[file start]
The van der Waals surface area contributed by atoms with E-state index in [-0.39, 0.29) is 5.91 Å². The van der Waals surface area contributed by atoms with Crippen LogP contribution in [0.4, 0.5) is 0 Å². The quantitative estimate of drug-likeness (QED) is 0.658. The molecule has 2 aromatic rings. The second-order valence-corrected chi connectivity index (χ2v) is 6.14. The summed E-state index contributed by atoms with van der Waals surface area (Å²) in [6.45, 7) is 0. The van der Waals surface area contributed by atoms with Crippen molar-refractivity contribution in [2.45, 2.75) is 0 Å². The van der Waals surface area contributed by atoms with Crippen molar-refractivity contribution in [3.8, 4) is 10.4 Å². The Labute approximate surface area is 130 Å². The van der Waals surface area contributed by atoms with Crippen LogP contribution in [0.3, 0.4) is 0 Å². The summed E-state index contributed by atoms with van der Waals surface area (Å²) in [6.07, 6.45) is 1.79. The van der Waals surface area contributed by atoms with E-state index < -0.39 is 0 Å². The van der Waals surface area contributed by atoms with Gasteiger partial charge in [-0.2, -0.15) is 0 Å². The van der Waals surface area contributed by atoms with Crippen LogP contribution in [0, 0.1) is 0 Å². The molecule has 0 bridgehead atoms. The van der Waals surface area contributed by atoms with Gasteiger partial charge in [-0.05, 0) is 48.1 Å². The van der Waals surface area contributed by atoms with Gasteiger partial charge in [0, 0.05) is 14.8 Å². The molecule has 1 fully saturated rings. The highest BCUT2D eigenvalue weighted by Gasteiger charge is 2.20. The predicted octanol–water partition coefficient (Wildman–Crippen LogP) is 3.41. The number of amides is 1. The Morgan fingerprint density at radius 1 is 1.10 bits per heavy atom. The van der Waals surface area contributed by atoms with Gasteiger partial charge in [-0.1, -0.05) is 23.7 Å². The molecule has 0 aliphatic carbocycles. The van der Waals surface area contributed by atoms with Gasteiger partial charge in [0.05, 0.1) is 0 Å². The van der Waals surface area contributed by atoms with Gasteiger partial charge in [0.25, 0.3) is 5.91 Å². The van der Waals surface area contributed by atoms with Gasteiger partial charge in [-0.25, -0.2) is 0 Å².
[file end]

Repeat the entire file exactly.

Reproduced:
The van der Waals surface area contributed by atoms with E-state index in [-0.39, 0.29) is 5.91 Å². The van der Waals surface area contributed by atoms with Crippen LogP contribution in [0.4, 0.5) is 0 Å². The quantitative estimate of drug-likeness (QED) is 0.658. The molecule has 2 aromatic rings. The second-order valence-corrected chi connectivity index (χ2v) is 6.14. The summed E-state index contributed by atoms with van der Waals surface area (Å²) in [6.45, 7) is 0. The van der Waals surface area contributed by atoms with Crippen molar-refractivity contribution in [2.45, 2.75) is 0 Å². The van der Waals surface area contributed by atoms with Crippen molar-refractivity contribution in [3.8, 4) is 10.4 Å². The Labute approximate surface area is 130 Å². The van der Waals surface area contributed by atoms with Crippen LogP contribution in [0.3, 0.4) is 0 Å². The summed E-state index contributed by atoms with van der Waals surface area (Å²) in [6.07, 6.45) is 1.79. The van der Waals surface area contributed by atoms with E-state index < -0.39 is 0 Å². The van der Waals surface area contributed by atoms with Gasteiger partial charge in [-0.2, -0.15) is 0 Å². The van der Waals surface area contributed by atoms with Crippen LogP contribution in [0, 0.1) is 0 Å². The molecule has 0 bridgehead atoms. The van der Waals surface area contributed by atoms with Gasteiger partial charge in [-0.05, 0) is 48.1 Å². The van der Waals surface area contributed by atoms with Gasteiger partial charge in [0, 0.05) is 14.8 Å². The molecule has 1 fully saturated rings. The highest BCUT2D eigenvalue weighted by Gasteiger charge is 2.20. The predicted octanol–water partition coefficient (Wildman–Crippen LogP) is 3.41. The number of amides is 1. The Morgan fingerprint density at radius 1 is 1.10 bits per heavy atom. The van der Waals surface area contributed by atoms with Gasteiger partial charge in [-0.1, -0.05) is 23.7 Å². The molecule has 0 aliphatic carbocycles. The van der Waals surface area contributed by atoms with Gasteiger partial charge in [0.05, 0.1) is 0 Å². The van der Waals surface area contributed by atoms with Gasteiger partial charge in [0.25, 0.3) is 5.91 Å². The van der Waals surface area contributed by atoms with Gasteiger partial charge in [-0.25, -0.2) is 0 Å².